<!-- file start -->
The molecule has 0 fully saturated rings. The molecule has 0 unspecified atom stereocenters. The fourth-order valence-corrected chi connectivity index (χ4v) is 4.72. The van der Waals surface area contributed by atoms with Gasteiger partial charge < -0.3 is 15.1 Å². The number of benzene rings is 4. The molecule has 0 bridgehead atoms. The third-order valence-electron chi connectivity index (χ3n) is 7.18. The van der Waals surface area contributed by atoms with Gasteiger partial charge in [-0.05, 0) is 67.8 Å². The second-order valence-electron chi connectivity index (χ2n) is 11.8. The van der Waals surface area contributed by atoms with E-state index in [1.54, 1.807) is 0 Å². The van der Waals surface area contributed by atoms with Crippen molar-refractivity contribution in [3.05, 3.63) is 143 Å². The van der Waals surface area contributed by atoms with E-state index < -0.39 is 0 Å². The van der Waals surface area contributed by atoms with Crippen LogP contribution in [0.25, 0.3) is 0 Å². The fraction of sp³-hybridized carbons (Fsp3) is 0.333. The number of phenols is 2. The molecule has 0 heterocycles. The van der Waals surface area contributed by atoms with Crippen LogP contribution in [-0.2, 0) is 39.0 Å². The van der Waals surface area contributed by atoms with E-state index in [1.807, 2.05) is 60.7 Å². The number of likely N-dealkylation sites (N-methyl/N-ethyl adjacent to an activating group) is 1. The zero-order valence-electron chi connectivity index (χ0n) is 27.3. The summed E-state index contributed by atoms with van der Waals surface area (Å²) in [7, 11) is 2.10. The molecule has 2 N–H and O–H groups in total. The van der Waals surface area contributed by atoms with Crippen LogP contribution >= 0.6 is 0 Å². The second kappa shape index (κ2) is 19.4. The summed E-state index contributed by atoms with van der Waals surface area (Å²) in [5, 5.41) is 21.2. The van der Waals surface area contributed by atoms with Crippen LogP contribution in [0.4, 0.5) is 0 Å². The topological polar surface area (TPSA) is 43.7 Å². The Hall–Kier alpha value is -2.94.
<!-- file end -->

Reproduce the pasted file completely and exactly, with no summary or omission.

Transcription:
The molecule has 0 fully saturated rings. The molecule has 0 unspecified atom stereocenters. The fourth-order valence-corrected chi connectivity index (χ4v) is 4.72. The van der Waals surface area contributed by atoms with Gasteiger partial charge < -0.3 is 15.1 Å². The number of benzene rings is 4. The molecule has 0 bridgehead atoms. The third-order valence-electron chi connectivity index (χ3n) is 7.18. The van der Waals surface area contributed by atoms with Gasteiger partial charge in [-0.05, 0) is 67.8 Å². The second-order valence-electron chi connectivity index (χ2n) is 11.8. The van der Waals surface area contributed by atoms with E-state index in [1.54, 1.807) is 0 Å². The van der Waals surface area contributed by atoms with Crippen molar-refractivity contribution in [3.05, 3.63) is 143 Å². The van der Waals surface area contributed by atoms with E-state index < -0.39 is 0 Å². The van der Waals surface area contributed by atoms with Crippen LogP contribution in [0.25, 0.3) is 0 Å². The fraction of sp³-hybridized carbons (Fsp3) is 0.333. The number of phenols is 2. The molecule has 0 heterocycles. The van der Waals surface area contributed by atoms with Crippen LogP contribution in [-0.2, 0) is 39.0 Å². The van der Waals surface area contributed by atoms with E-state index in [1.807, 2.05) is 60.7 Å². The number of likely N-dealkylation sites (N-methyl/N-ethyl adjacent to an activating group) is 1. The zero-order valence-electron chi connectivity index (χ0n) is 27.3. The summed E-state index contributed by atoms with van der Waals surface area (Å²) in [7, 11) is 2.10. The molecule has 2 N–H and O–H groups in total. The van der Waals surface area contributed by atoms with Crippen LogP contribution >= 0.6 is 0 Å². The second kappa shape index (κ2) is 19.4. The summed E-state index contributed by atoms with van der Waals surface area (Å²) in [5, 5.41) is 21.2. The van der Waals surface area contributed by atoms with Crippen LogP contribution in [0.4, 0.5) is 0 Å². The topological polar surface area (TPSA) is 43.7 Å². The Hall–Kier alpha value is -2.94.